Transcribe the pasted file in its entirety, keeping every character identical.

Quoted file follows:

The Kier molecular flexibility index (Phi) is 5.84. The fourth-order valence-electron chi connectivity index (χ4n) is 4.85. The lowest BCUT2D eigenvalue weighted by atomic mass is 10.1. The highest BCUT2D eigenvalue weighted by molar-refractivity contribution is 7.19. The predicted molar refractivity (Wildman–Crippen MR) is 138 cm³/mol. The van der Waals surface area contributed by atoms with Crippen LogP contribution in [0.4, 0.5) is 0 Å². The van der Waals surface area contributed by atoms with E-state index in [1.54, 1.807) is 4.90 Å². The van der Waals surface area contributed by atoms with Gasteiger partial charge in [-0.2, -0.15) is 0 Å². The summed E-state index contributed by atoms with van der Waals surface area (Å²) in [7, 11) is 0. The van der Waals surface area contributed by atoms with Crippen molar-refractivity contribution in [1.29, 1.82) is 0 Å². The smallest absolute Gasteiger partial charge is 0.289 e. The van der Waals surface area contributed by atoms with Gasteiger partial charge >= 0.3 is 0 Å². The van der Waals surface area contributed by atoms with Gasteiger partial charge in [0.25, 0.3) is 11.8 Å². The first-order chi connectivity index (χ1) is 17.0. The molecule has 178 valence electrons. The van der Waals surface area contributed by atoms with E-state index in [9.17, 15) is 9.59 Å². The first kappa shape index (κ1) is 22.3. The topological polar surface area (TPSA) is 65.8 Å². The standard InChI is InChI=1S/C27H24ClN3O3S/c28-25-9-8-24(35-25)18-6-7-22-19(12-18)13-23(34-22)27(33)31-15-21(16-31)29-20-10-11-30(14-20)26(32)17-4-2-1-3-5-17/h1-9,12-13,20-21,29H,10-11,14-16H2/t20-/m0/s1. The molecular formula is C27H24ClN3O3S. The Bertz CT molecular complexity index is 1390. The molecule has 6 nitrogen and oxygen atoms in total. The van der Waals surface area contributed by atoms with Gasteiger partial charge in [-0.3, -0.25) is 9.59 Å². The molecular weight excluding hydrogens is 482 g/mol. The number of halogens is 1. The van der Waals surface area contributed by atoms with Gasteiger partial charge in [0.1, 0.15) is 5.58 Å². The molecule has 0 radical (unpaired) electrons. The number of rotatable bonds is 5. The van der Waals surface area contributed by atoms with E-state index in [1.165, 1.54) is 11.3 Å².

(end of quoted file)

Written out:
The Kier molecular flexibility index (Phi) is 5.84. The fourth-order valence-electron chi connectivity index (χ4n) is 4.85. The lowest BCUT2D eigenvalue weighted by atomic mass is 10.1. The highest BCUT2D eigenvalue weighted by molar-refractivity contribution is 7.19. The predicted molar refractivity (Wildman–Crippen MR) is 138 cm³/mol. The van der Waals surface area contributed by atoms with Crippen LogP contribution in [0.4, 0.5) is 0 Å². The van der Waals surface area contributed by atoms with E-state index in [1.54, 1.807) is 4.90 Å². The van der Waals surface area contributed by atoms with Gasteiger partial charge in [-0.2, -0.15) is 0 Å². The summed E-state index contributed by atoms with van der Waals surface area (Å²) in [7, 11) is 0. The van der Waals surface area contributed by atoms with Crippen molar-refractivity contribution in [1.29, 1.82) is 0 Å². The smallest absolute Gasteiger partial charge is 0.289 e. The van der Waals surface area contributed by atoms with Gasteiger partial charge >= 0.3 is 0 Å². The van der Waals surface area contributed by atoms with Gasteiger partial charge in [0.25, 0.3) is 11.8 Å². The first-order chi connectivity index (χ1) is 17.0. The molecule has 178 valence electrons. The van der Waals surface area contributed by atoms with E-state index in [9.17, 15) is 9.59 Å². The first kappa shape index (κ1) is 22.3. The topological polar surface area (TPSA) is 65.8 Å². The standard InChI is InChI=1S/C27H24ClN3O3S/c28-25-9-8-24(35-25)18-6-7-22-19(12-18)13-23(34-22)27(33)31-15-21(16-31)29-20-10-11-30(14-20)26(32)17-4-2-1-3-5-17/h1-9,12-13,20-21,29H,10-11,14-16H2/t20-/m0/s1. The molecular formula is C27H24ClN3O3S. The Bertz CT molecular complexity index is 1390. The molecule has 6 nitrogen and oxygen atoms in total. The van der Waals surface area contributed by atoms with Gasteiger partial charge in [-0.3, -0.25) is 9.59 Å². The molecular weight excluding hydrogens is 482 g/mol. The number of halogens is 1. The van der Waals surface area contributed by atoms with Gasteiger partial charge in [0.1, 0.15) is 5.58 Å². The molecule has 0 radical (unpaired) electrons. The number of rotatable bonds is 5. The van der Waals surface area contributed by atoms with E-state index in [1.165, 1.54) is 11.3 Å².